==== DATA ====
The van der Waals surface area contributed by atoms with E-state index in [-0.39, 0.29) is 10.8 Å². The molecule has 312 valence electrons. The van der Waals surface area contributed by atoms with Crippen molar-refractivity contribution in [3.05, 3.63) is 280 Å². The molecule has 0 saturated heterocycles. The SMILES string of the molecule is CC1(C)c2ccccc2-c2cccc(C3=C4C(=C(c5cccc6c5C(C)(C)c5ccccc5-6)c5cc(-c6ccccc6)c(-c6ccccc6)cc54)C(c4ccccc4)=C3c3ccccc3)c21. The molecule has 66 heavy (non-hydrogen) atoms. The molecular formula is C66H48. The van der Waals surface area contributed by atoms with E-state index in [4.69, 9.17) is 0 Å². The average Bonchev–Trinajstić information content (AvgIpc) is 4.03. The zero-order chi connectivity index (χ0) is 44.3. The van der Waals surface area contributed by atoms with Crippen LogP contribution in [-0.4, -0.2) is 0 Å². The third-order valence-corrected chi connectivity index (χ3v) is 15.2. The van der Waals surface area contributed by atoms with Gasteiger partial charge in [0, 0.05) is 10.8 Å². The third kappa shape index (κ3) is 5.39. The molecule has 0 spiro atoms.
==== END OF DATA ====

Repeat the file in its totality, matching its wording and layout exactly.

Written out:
The van der Waals surface area contributed by atoms with E-state index in [-0.39, 0.29) is 10.8 Å². The molecule has 312 valence electrons. The van der Waals surface area contributed by atoms with Crippen molar-refractivity contribution in [3.05, 3.63) is 280 Å². The molecule has 0 saturated heterocycles. The SMILES string of the molecule is CC1(C)c2ccccc2-c2cccc(C3=C4C(=C(c5cccc6c5C(C)(C)c5ccccc5-6)c5cc(-c6ccccc6)c(-c6ccccc6)cc54)C(c4ccccc4)=C3c3ccccc3)c21. The molecule has 66 heavy (non-hydrogen) atoms. The molecular formula is C66H48. The van der Waals surface area contributed by atoms with E-state index in [4.69, 9.17) is 0 Å². The average Bonchev–Trinajstić information content (AvgIpc) is 4.03. The zero-order chi connectivity index (χ0) is 44.3. The van der Waals surface area contributed by atoms with Crippen LogP contribution in [-0.4, -0.2) is 0 Å². The third-order valence-corrected chi connectivity index (χ3v) is 15.2. The van der Waals surface area contributed by atoms with Gasteiger partial charge in [0, 0.05) is 10.8 Å². The third kappa shape index (κ3) is 5.39. The molecule has 0 spiro atoms.